5 ways to introduce Wabi-Sabi into the home

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By Matthew Currington, Technical Director, The Lighting Superstore

Originally considered an ancient Japanese ideal stemming back to the years 960 - 1279, Wabi-Sabi is having a moment in Western interiors. 

The philosophy challenges the role of beauty and lets nature take its course, allowing for incomplete designs, dents and uneven shapes to take their place. 

The Lighting Superstore discusses how you can embrace the Wabi-Sabi in your own home and beyond. 

Declutter that mess 

Wabi-Sabi is more than an interiors trend; it’s a way of life. The first step to embracing it is by decluttering

The philosophy discourages a throwaway attitude and materialism and instead encourages a clutter-less and minimalist way of thinking, stripping out the unnecessary and making you content with what you already have. 

Wabi-Sabi decoration in the homeAlthough the two aren’t linked, the KonMari method will be a good starting point for decluttering, helping you to detox your clothes, books, miscellaneous and sentimental items, before moving on to the bigger home pieces. Remove furnishings that don’t have a purpose or meaning first, then remove anything that feels impersonal. 

Use any unwanted clothes to create something meaningful for yourself or a loved one, repurpose into a new item of clothing or create your own soft furnishings. Take any leftover items or pieces of material to a charity shop to be re-sold. 

Embrace the imperfectly perfect 

The very foundations of Wabi-Sabi encourage individuals to appreciate the worn elements of their possessions, rather than always striving for perfection.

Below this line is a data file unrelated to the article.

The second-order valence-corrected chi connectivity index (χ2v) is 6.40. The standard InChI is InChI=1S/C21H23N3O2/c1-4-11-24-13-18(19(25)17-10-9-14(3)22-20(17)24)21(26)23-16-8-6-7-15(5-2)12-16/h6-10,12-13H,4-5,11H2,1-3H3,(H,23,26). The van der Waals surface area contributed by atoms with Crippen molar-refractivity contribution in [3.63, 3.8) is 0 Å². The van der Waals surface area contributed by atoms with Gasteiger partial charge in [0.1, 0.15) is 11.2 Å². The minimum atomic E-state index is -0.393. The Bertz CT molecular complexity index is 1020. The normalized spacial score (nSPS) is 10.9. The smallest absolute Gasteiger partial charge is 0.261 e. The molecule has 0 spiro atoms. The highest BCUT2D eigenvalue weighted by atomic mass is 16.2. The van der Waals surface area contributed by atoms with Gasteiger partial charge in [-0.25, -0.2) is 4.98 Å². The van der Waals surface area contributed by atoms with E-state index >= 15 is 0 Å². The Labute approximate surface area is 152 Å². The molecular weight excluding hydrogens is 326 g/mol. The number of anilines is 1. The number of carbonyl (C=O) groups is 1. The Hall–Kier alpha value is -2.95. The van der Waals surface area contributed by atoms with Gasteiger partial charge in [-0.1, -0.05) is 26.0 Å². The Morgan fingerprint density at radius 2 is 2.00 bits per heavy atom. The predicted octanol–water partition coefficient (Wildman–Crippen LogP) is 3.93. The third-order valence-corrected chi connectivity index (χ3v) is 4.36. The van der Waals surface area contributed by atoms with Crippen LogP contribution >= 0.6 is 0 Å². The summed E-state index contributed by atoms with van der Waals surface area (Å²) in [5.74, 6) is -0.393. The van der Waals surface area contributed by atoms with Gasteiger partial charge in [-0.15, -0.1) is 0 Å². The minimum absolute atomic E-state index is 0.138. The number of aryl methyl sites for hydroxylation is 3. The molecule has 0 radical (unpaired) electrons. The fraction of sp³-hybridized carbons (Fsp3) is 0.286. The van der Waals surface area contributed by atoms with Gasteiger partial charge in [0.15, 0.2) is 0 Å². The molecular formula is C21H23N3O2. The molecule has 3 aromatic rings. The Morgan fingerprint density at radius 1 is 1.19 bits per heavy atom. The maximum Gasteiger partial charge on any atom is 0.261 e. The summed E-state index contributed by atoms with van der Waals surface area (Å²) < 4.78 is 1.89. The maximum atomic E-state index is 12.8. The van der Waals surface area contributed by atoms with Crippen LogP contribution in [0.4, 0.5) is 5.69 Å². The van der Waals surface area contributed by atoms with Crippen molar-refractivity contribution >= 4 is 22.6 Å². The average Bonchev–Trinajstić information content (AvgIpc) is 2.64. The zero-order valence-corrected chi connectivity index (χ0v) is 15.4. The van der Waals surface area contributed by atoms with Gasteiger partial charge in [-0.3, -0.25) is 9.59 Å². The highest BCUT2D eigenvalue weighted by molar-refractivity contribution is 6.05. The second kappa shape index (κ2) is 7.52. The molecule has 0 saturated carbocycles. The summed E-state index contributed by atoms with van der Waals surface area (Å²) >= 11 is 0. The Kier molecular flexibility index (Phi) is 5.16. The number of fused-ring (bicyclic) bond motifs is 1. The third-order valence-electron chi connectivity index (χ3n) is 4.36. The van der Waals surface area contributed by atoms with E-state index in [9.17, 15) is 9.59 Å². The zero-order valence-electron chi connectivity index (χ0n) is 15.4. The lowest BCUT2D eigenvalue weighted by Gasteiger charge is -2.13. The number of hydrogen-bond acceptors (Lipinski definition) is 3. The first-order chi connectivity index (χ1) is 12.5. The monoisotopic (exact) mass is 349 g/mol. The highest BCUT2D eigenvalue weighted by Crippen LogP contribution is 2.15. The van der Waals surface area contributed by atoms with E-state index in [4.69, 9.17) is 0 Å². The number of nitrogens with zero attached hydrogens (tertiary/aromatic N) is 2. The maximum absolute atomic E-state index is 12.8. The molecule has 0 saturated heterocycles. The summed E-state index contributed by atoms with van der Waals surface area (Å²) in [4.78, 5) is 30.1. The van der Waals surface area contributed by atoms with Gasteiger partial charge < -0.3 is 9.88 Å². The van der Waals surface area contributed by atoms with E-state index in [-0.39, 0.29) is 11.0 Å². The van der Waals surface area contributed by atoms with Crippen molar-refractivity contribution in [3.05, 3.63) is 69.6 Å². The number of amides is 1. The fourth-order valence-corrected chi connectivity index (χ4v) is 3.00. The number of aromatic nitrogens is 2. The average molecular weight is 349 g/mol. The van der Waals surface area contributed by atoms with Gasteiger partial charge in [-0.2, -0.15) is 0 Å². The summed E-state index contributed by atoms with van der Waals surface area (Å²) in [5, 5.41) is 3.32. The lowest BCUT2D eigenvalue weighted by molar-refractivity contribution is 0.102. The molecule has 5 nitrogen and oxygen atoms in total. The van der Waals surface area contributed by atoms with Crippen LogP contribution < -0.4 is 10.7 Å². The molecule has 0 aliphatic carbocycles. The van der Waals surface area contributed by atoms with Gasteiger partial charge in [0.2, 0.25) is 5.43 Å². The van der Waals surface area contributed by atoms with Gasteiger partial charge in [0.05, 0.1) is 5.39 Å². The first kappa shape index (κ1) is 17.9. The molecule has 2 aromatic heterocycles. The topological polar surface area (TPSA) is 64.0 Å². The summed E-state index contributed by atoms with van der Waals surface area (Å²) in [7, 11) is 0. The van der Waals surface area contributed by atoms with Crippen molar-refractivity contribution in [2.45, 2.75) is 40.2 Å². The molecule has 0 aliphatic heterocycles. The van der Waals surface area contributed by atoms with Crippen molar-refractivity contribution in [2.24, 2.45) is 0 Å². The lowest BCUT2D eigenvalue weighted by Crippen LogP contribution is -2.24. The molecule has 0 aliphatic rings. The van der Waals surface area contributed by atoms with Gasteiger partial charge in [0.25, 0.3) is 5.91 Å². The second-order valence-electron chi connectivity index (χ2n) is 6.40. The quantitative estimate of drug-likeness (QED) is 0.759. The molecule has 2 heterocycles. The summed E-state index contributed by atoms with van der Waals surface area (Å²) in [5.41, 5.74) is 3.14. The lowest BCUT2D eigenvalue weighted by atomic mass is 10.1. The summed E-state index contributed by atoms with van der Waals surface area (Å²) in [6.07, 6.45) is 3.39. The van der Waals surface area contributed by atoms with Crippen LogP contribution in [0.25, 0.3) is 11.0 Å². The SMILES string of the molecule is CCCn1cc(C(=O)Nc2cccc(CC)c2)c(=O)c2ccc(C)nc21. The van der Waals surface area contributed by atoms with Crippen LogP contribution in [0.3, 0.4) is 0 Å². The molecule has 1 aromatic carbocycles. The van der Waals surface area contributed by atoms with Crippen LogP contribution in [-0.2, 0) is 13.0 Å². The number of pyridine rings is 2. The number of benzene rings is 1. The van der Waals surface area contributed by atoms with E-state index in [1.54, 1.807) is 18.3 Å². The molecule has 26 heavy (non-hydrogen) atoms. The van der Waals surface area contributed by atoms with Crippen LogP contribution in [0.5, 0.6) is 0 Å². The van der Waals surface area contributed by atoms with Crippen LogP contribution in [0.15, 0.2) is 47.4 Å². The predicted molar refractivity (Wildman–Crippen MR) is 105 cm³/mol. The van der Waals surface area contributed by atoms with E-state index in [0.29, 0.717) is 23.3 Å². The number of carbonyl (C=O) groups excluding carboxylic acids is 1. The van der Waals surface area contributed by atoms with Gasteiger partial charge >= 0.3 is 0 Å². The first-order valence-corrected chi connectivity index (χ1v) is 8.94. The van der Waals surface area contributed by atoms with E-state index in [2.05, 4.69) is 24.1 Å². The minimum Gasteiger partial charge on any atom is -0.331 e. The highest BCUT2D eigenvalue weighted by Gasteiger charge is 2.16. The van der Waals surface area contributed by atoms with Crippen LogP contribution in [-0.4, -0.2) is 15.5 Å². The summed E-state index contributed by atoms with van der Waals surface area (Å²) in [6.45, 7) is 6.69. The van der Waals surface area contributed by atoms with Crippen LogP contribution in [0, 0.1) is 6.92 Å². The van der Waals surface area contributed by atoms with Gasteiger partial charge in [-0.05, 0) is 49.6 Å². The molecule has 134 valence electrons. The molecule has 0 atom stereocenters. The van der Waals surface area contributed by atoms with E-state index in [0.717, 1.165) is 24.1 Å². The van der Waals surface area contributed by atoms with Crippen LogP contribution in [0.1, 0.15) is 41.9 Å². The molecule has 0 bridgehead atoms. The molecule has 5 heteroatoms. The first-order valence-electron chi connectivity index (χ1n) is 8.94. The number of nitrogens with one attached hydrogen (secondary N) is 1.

It’s believed these flaws are symbolic of the passing of time and loving use, representing many cherished stories and memories that have been made along the way. 

Instead of throwing away your favourite old blanket or taking a slightly chipped piece of china to the tip, savour or re-purpose these items. 

Natural materials 

If you’re giving your home a Wabi-Sabi inspired makeover, you should buy second-hand or hand-made items, which will help you achieve this instantly. 

Wabi-Sabi favours having fewer, but more long-lasting items that can be repaired. So, if want to buy new items, invest in soft furnishings, furniture and kitchenware made from natural materials.

Materials such as leathers, linens and wools will not only play to the minimalist and modest aesthetics of the philosophy but age more naturally than synthetic materials. 

These homewares are very easy to find, and lighting is no exception. The Emerson Brown Lamp and Amsfield Brown Steel/Wood Ceiling Pendant made from bamboo wood will add a touch of Wabi-Sabi charm to any room.

Take it outside

Once you’ve introduced Wabi-Sabi to the inner cruxes of your home, take it outside and give your garden a new lease of life. 

Plants such as Yucca, Japanese Pieris and Variegated Red-Twig Dogwood will adapt and change throughout the year, offering a new aesthetic for every season. 

If your garden isn’t in need of an update, consider introducing houseplants into corners of your living room and kitchen instead, to freshen up the space.

Make it personal 

Everything should have a meaning in your Wabi-Sabi infused home and personal touches are key to living by the philosophy. 

Decorate with family photos in wooden frames and sentimental items at the core, each telling a story or having a personal connection. 

Keep the furniture and accessories that have been passed down through the generations. They may feel like they’re on their way out, but these are the items that have been lovingly used by the people who mean the most to you.